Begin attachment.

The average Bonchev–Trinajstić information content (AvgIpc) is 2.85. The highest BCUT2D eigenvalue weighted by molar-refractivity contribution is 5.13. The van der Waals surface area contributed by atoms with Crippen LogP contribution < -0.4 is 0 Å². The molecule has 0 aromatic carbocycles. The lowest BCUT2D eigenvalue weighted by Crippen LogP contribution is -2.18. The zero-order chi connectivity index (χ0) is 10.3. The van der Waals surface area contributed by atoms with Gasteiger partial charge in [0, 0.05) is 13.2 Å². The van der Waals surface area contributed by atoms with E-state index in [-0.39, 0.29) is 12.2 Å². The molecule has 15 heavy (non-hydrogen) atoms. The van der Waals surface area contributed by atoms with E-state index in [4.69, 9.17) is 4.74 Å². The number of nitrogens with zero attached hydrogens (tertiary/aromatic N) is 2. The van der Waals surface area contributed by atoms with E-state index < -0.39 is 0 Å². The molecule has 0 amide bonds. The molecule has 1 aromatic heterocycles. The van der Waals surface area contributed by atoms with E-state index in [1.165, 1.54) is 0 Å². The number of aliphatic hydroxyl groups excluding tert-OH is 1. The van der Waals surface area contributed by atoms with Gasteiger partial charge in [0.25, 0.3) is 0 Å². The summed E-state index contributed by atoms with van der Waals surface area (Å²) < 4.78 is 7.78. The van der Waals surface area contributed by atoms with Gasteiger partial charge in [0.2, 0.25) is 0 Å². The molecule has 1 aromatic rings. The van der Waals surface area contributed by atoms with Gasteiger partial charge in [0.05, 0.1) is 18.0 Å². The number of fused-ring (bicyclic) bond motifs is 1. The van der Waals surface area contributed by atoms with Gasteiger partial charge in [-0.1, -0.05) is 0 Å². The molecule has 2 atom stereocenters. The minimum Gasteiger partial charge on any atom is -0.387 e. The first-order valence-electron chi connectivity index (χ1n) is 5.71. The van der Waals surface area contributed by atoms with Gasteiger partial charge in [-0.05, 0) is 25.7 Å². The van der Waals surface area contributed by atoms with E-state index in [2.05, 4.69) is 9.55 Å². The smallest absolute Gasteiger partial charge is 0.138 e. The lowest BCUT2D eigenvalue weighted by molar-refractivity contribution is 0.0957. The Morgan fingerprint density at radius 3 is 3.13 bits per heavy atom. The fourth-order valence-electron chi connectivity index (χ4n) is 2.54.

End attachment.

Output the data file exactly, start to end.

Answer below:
The average Bonchev–Trinajstić information content (AvgIpc) is 2.85. The highest BCUT2D eigenvalue weighted by molar-refractivity contribution is 5.13. The van der Waals surface area contributed by atoms with Crippen LogP contribution < -0.4 is 0 Å². The molecule has 0 aromatic carbocycles. The lowest BCUT2D eigenvalue weighted by Crippen LogP contribution is -2.18. The zero-order chi connectivity index (χ0) is 10.3. The van der Waals surface area contributed by atoms with Gasteiger partial charge in [0, 0.05) is 13.2 Å². The van der Waals surface area contributed by atoms with E-state index in [-0.39, 0.29) is 12.2 Å². The molecule has 15 heavy (non-hydrogen) atoms. The van der Waals surface area contributed by atoms with E-state index in [4.69, 9.17) is 4.74 Å². The number of nitrogens with zero attached hydrogens (tertiary/aromatic N) is 2. The van der Waals surface area contributed by atoms with E-state index < -0.39 is 0 Å². The molecule has 0 amide bonds. The molecule has 1 aromatic heterocycles. The van der Waals surface area contributed by atoms with E-state index in [1.165, 1.54) is 0 Å². The number of aliphatic hydroxyl groups excluding tert-OH is 1. The van der Waals surface area contributed by atoms with Gasteiger partial charge in [0.25, 0.3) is 0 Å². The summed E-state index contributed by atoms with van der Waals surface area (Å²) < 4.78 is 7.78. The van der Waals surface area contributed by atoms with Gasteiger partial charge in [0.2, 0.25) is 0 Å². The molecule has 1 aromatic rings. The van der Waals surface area contributed by atoms with Gasteiger partial charge in [0.05, 0.1) is 18.0 Å². The number of fused-ring (bicyclic) bond motifs is 1. The van der Waals surface area contributed by atoms with Gasteiger partial charge in [-0.1, -0.05) is 0 Å². The molecule has 2 atom stereocenters. The minimum Gasteiger partial charge on any atom is -0.387 e. The first-order valence-electron chi connectivity index (χ1n) is 5.71. The van der Waals surface area contributed by atoms with Gasteiger partial charge in [-0.05, 0) is 25.7 Å². The van der Waals surface area contributed by atoms with E-state index in [2.05, 4.69) is 9.55 Å². The smallest absolute Gasteiger partial charge is 0.138 e. The lowest BCUT2D eigenvalue weighted by molar-refractivity contribution is 0.0957. The Morgan fingerprint density at radius 3 is 3.13 bits per heavy atom. The fourth-order valence-electron chi connectivity index (χ4n) is 2.54.